Perhaps Mary Magdalene visited occasionally, or St. Peter or St. James. Was she a famous and respected woman in the community? Or was she a half-remembered shadow in the back of peoples’ minds. Perhaps she was like that celebrity who, whenever mention of her name presents itself, people always glance about beffudledly saying, “I thought she was dead.” Perhaps the newly Chrismated (or, as we say today, Confirmed) children would sit on her floor and listen to the strange tales of her younger days, of her time in Egypt, of her life with Jesus. Imagine, the Theokotos an elderly grandmother figure. It doesn’t cross our mind very often. We are far more inclined to picture Our Lady as a moving holy card with rosy cheeks and radiant white skin. But her immaculacy was internal and subtle. She most likely transmitted her infinite grace to others through small words of wisdom or well-baked pastries rather than with rousing sermons and harsh rebukes. I like to think Our Lady followed the Little Way of St. Thérèse, or rather St. Thérèse followed the little way of Our Lady.
Sancta Maria, mater Dei
Eventually, her purpose on this earth was fulfilled, and Our Lord called her home to her heavenly throne “clothed with the sun” as St. John records in the Apocalypse. Some ambiguity exists concerning whether or not Mary actually experienced death and resurrection before her Assumption. Again, let us turn to the Apostolic Tradition of the Church. Though we don’t hear this much in the West, and although it is not formally defined dogma, Eastern Christians (both Catholic and Orthodox) believe in something called the “Dormition” or the “falling asleep” of Mary. This is the belief that Our Lady did experience a separation of body and soul, and that her earthly body did cease functioning. However, since she was so full of grace, her body did not experience any corruption, and soon God took her body up to heaven as well. This poses a problem though for those, especially the Orthodox, who see death as a consequence of Original Sin. How then, can a woman who was Immaculately Conceived, and knew no stain of sin, experience death? Father Robert Barron, as always, sheds some light on the subject.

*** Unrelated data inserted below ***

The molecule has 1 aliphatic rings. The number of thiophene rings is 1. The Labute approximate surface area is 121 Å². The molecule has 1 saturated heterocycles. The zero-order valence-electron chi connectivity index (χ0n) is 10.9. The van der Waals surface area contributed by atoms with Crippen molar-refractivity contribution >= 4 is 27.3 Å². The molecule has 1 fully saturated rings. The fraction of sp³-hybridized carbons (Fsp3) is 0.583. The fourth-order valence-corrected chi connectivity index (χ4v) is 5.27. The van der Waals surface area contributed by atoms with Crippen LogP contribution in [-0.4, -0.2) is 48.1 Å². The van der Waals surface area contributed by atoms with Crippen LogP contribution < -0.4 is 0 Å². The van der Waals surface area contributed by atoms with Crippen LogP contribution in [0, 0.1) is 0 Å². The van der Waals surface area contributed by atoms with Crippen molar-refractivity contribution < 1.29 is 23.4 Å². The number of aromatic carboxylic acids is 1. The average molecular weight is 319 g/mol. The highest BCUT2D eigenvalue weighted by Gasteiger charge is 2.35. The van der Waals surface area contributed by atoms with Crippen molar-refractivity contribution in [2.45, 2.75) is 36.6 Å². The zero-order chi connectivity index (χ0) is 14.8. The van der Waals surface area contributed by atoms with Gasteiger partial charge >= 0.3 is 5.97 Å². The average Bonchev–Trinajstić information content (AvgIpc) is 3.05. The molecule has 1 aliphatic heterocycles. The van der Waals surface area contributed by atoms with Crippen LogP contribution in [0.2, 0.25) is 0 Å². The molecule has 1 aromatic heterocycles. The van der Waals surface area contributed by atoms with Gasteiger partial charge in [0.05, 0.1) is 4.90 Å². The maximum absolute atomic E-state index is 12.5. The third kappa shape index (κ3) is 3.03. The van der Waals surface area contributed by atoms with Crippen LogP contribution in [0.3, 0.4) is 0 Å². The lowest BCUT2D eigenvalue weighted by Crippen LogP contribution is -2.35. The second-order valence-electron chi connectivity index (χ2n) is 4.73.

“Death can be taken in a purely biological or physiological sense to mean the cessation or bodily activity: heartbeat, breathing, brain waves, and so on. Or it can be construed in a wider psychological and spiritual sense to mean the full range of feelings, reactions, and fears that accompany this biological dissolution. At the prospect of death most of us recoil in terror, either at the mystery of it or because of the judgment that awaits us.”
Catholicism pg. 107
Mary, who never experienced the stain of sin, would not have experienced complete death, even though her body stopped working. It would have been a peaceful falling asleep. Like going to bed and waking up in a different room.
Ora pro nobis peccatoribus nunc, et in hora mortis nostrae.
Really, the Assumption of Mary should not be a stumbling block for any of us, for it will one day happen to all of us. On Judgment Day, the bodies of every human every to have lived will be resurrected and will go to join its soul either in heaven or in hell (I Corinthians Chapter 15). The body of Our Lady, however, because of her supreme beatitude and her privilege of being chosen as the mother of God, was allowed to rejoin its soul in the Beatific Vision. This was not given to her because of her own doing, but because of the workings of God through her. Through her, salvation entered the world. She is the only boast of our humanity. The only pure, perfect thing humanity has ever produced. And even that not of its own volition, but by the will and working of the Holy Spirit. Thus the prophesy to the serpent was fulfilled: “I will put enmities between thee and the woman, and thy seed and her seed: she shall crush they head, and thou shalt lie in wait for her heel.” Our Lady, by bringing into the world the God-man Agnus Dei, she has truly crushed the serpents head. Praise be to God forever.